Subsequent experiments have yielded results that are even more difficult to explain by resorting to reinforcement theory. Williams and Williams (1969) designed an experiment in which key pecking never resulted in the acquisition of food but actually postponed it, that is, the bird was punished for pecking. Despite the negative punishment contingency, the pigeons maintained the key-peck response at a low rate (responding in one-third of the trials) and persisted in performing the response over the course of several hundred trials without stopping—even though the effort resulted in the omission of reinforcement. This finding is consistent with the observations of Breland and Breland. In effect, animals that are learning a response closely linked with an innate appetitive-con-summatory action tend to drift into its performance despite apparent reinforcement contingencies. The appetitive-consummatory action itself overshadows the arbitrary operant being rewarded. Jenkins and Moore (1973) observed that pigeons autoshaped to peck at a key for water or grain exhibited distinctively different response topographies. Pigeons trained to peck for grain exhibited a response resembling that used during eating, whereas those trained to peck for water did so in a manner topographically similar to drinking. This has led to some speculation that what is being learned is not an operant at all but rather a classically conditioned con-summatory response.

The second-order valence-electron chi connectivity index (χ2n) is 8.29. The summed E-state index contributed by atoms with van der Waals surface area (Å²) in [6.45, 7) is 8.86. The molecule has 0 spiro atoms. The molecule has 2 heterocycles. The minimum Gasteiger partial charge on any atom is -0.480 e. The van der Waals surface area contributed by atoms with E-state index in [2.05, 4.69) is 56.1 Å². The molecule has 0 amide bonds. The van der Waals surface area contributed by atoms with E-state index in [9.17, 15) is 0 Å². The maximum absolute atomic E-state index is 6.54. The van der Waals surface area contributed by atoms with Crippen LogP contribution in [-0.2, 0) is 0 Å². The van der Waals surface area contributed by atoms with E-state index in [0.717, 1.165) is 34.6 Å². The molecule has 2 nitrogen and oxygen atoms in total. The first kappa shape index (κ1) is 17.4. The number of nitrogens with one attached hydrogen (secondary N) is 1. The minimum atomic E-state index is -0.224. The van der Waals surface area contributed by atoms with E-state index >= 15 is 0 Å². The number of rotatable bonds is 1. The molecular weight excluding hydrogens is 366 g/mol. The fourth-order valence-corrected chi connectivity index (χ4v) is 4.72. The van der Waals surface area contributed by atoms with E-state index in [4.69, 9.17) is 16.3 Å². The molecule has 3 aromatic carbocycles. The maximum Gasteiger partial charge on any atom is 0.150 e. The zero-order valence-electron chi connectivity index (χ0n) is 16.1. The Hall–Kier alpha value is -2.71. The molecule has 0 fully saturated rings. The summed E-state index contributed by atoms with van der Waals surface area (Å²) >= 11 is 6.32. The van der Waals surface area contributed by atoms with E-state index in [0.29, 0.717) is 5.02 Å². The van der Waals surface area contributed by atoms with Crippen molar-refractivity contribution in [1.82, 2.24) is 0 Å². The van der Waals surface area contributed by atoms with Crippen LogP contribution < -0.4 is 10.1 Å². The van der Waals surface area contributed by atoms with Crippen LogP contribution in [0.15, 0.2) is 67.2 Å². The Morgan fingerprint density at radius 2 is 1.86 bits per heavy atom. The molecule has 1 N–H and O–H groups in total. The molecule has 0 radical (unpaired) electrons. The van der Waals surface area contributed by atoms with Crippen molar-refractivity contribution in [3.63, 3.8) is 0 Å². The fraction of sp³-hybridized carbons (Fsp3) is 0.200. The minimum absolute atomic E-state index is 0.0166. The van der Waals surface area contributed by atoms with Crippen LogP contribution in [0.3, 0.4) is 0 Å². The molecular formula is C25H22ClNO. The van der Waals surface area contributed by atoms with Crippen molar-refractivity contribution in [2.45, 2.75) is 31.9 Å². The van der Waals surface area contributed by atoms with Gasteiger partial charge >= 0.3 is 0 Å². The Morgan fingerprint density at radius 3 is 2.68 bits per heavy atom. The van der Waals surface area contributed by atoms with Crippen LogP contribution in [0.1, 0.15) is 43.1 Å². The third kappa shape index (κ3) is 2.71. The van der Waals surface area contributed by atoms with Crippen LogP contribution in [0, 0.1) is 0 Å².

While key pecking is rapidly acquired during appetitive training, not all responses are equally easy to shape. For instance, teaching dogs to scratch, yawn, or lift the rear leg in the typical urination posture is very difficult. Thorndike (1911/1965) found that cats worked much harder to escape problem boxes than did dogs. Many dogs would simply accept confinement in the box and not make the requisite effort to escape and obtain the proffered food reward. Thorndike noted that dogs tended to remain in the front of the box, fixed attentively on the food that remained out of reach. Unlike the cat, the dog "wants to get to the food, not out of the box" (1911/1965:59). Even among general obedience exercises, some behaviors are learned more easily than others. While the average dog readily learns to sit in exchange for a treat, many dogs "resent" being prompted to lay down and may actively resist such training efforts, even when it is carried out with food rewards alone.